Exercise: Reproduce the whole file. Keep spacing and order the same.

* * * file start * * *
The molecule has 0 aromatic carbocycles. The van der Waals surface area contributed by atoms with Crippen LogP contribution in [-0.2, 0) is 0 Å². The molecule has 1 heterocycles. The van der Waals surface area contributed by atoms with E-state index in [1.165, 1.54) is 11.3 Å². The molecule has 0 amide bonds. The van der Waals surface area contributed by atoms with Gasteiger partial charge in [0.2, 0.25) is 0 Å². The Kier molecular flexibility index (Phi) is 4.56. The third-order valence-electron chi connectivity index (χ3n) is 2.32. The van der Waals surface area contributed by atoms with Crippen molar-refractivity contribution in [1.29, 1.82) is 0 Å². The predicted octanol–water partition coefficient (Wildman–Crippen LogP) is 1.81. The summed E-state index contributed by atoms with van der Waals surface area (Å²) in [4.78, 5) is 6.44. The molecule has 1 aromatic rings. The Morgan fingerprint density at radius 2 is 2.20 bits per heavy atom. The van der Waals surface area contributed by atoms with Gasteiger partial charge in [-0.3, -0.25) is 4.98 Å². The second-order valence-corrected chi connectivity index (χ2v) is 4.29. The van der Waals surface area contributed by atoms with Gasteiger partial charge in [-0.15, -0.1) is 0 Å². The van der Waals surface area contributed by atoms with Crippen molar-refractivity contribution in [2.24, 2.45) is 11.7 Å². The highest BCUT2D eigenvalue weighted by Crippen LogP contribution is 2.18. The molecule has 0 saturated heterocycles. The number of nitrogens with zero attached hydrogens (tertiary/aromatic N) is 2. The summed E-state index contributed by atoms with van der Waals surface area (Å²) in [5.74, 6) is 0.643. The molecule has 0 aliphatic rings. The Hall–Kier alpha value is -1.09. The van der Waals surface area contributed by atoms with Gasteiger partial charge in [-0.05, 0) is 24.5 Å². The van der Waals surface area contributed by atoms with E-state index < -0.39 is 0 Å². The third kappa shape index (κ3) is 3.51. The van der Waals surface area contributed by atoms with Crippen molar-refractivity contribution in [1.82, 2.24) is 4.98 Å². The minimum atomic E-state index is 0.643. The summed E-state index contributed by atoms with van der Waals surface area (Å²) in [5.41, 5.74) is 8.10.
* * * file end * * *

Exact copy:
The molecule has 0 aromatic carbocycles. The van der Waals surface area contributed by atoms with Crippen LogP contribution in [-0.2, 0) is 0 Å². The molecule has 1 heterocycles. The van der Waals surface area contributed by atoms with E-state index in [1.165, 1.54) is 11.3 Å². The molecule has 0 amide bonds. The van der Waals surface area contributed by atoms with Gasteiger partial charge in [0.2, 0.25) is 0 Å². The Kier molecular flexibility index (Phi) is 4.56. The third-order valence-electron chi connectivity index (χ3n) is 2.32. The van der Waals surface area contributed by atoms with Crippen molar-refractivity contribution in [1.29, 1.82) is 0 Å². The predicted octanol–water partition coefficient (Wildman–Crippen LogP) is 1.81. The summed E-state index contributed by atoms with van der Waals surface area (Å²) in [4.78, 5) is 6.44. The molecule has 1 aromatic rings. The Morgan fingerprint density at radius 2 is 2.20 bits per heavy atom. The van der Waals surface area contributed by atoms with Gasteiger partial charge in [-0.3, -0.25) is 4.98 Å². The second-order valence-corrected chi connectivity index (χ2v) is 4.29. The van der Waals surface area contributed by atoms with Gasteiger partial charge in [-0.15, -0.1) is 0 Å². The van der Waals surface area contributed by atoms with Crippen molar-refractivity contribution in [2.24, 2.45) is 11.7 Å². The highest BCUT2D eigenvalue weighted by Crippen LogP contribution is 2.18. The molecule has 0 saturated heterocycles. The number of nitrogens with zero attached hydrogens (tertiary/aromatic N) is 2. The summed E-state index contributed by atoms with van der Waals surface area (Å²) in [5.74, 6) is 0.643. The molecule has 0 aliphatic rings. The Hall–Kier alpha value is -1.09. The van der Waals surface area contributed by atoms with Gasteiger partial charge in [-0.05, 0) is 24.5 Å². The van der Waals surface area contributed by atoms with E-state index < -0.39 is 0 Å². The third kappa shape index (κ3) is 3.51. The van der Waals surface area contributed by atoms with Crippen molar-refractivity contribution in [1.82, 2.24) is 4.98 Å². The minimum atomic E-state index is 0.643. The summed E-state index contributed by atoms with van der Waals surface area (Å²) in [5.41, 5.74) is 8.10.